2016 Fantasy Baseball: All-Bust Team — Hitters
Finding potential sleepers and busts is an obsession for fantasy baseball fans. Sometimes you pick up the fantasy baseball magazine or click on the preseason rankings and find yourself scratching your head. Identifying potential busts (as we are doing here) depends largely on your definition of the word. For some, being a bust means you fall flat on your face. For others it simply means you don’t come close to meeting your preseason expectations.
It is impossible for me to distill expectations out of the equation, so you will see player’s preseason ranking from Yahoo and ESPN accompanying them. The idea is for the busts to be in each publication’s top ten at their position, but that rule will be broken on a couple of players. Just consider those opportunities as too good to pass up.
Catcher: Stephen Vogt (ESPN= 9, Yahoo= 9)
It could be said that Vogt had a breakout year a season ago, but really he had a breakout half. Vogt slashed .287/.374/.498 before the all-star break. He slashed .217/.280/.349 after the all-star break. His career marks of .257/.320/.420 seem to be a midpoint between those two extremes. The difficulty is that 2015 marked his first extended playing time and when you see someone fall off that much the second and third time through the league you really have wonder.
First Base: Freddie Freeman (ESPN= 10, Yahoo= 9)
Freeman should have his first name legally changed to Poor. I think a lot of people will be referring to him as Poor Freddie Freeman. Joey Votto is a close second in this category for the same reason. Fantasy first basemen drive in runs. If you aren’t going to drive in at least 90 runs you need not apply. Freeman may not have the opportunity to do that unless he is traded. There were whispers in the offseason of a deal to Houston and that would have wiped him off this list. Unfortunately for him, that didn’t happen.
Second Basemen: Ian Kinsler (ESPN= 7, Yahoo= 7)
Kinsler is not a bad player. He falls under the under-performing category and even then it is only in the fantasy sense. His stolen bases have gone from 30 in 2011, to 10 a season ago. The home runs have gone from 32 in that same season to 11 a season ago. It has been a steady downhill run in both of those numbers. Without elite power and speed, Kinsler is no longer an elite performer. Still, both of the major publications have him in the upper echelon of second basemen.
Third Basemen: Miguel Sano (ESPN= DH2, Yahoo= 5)
I hate buying players on spec. Sure, Kris Bryant was just about as good as advertised, but for every Bryant there are at least four or five guys that don’t live up to the hype. Sano had a .916 OPS in half a season in Minnesota. Sure, he could repeat that performance over a full season, but past experience tells us he won’t. No one is saying Sano will be bad per se. He probably will hover somewhere in the low 800s for awhile until he adjusts to what the pitchers are doing. They’re pretty good too you know.
Shortstop: Jose Reyes (ESPN= 5, Yahoo= 7)
As we are fond of telling our students, attendance is a big part of the grade. In 2008, Reyes came off of his fourth consecutive season with 153 or more games played. He’s done that once since then. Reyes was arrested on domestic violence charges and there is no telling how many games (if any) he will miss accordingly. He isn’t the only player that could come under the new domestic violence rules umbrella. No one doubts his ability to produce gaudy numbers in Denver, but if he can’t play, he can’t produce those numbers.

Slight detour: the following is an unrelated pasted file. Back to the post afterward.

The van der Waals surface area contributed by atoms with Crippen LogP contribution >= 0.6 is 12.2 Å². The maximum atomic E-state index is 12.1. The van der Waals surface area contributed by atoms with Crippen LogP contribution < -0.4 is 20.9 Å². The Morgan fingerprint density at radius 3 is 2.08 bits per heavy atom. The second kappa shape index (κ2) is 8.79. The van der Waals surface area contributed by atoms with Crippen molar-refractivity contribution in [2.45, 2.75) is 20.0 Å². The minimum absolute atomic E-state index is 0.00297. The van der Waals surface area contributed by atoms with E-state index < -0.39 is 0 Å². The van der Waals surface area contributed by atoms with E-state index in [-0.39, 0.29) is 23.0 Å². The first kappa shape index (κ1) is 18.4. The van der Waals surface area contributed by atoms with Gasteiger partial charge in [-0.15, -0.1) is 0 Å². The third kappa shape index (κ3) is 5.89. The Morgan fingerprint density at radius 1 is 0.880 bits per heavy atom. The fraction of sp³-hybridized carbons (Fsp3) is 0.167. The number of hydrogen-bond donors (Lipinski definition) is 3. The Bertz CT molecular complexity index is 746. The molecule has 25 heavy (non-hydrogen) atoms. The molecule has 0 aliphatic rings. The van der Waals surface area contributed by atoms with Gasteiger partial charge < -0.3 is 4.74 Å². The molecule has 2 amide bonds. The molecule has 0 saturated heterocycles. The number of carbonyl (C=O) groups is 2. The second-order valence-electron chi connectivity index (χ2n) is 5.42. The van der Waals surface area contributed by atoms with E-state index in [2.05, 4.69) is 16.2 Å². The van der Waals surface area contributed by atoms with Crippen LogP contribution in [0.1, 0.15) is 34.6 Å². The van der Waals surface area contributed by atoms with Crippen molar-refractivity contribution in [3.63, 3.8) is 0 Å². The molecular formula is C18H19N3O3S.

Outfield: Ben Revere (ESPN= 35, Yahoo= LF7)
There will be a distinct pattern to these outfield busts and it reflects a personal bias. Stolen bases are great, but we can go a little hog wild in our pursuit of them. Finding players that can steal first base is considerably more important and Revere has not done that consistently. When you look at his last several seasons you find OBPs of .310, .333., .338, .325, and .342. In the current game, that last one might make you a decent leadoff guy, but it’s also difficult to trust career seasons. A .328 career OBP and average of 35 steals per season is nice, but is it really elite?
Outfield: Billy Hamilton (ESPN= 32, Yahoo= CF18)
It’s interesting that ESPN and Yahoo seem to differ so much on his value, but it should be noted that Yahoo’s rankings were tailored to fit a six category league (walks included). Let’s come out and say it: Billy Hamilton just isn’t a very good baseball player. Heck, he’s not even average. Yes, he steals bases. He’s very similar to Vince Coleman in that regard. No one is clamoring for Coleman to go into the Hall of Fame. When you have a career .287 OBP you have significant issues. If he doesn’t figure out how to get on base soon, all the speed in the world won’t save him.
Outfield: Carlos Gonzalez (ESPN=18, Yahoo= RF10)
Again, we see a discrepancy in the two major publications based on the inclusion of walks at Yahoo. It says a lot that the Rockies actively shopped him and traded Corey Dickerson instead. He was nearly impossible to deal even though he had a career high 40 home runs a season ago. There is a lot to like about CarGo, but he still has had only two seasons where he has met expectations. Like we said earlier, attendance is a part of the grade and he has been known to lose 30 to 40 games a season (or more) to nagging injuries. That makes him nearly an annual fixture on the preseason bust list.
Utility: Prince Fielder (ESPN: DH1, Yahoo= 38)
A man who once hit 50 home runs in a season hasn’t reached 30 since 2012. You could argue he hasn’t be an elite offensive player since his last season in Milwaukee (2011). He is signed through 2020 on one of those mega-deals teams tend to regret five minutes after putting ink to paper. Like most sluggers, Fielder isn’t a bad player, but he isn’t the player he was in his prime.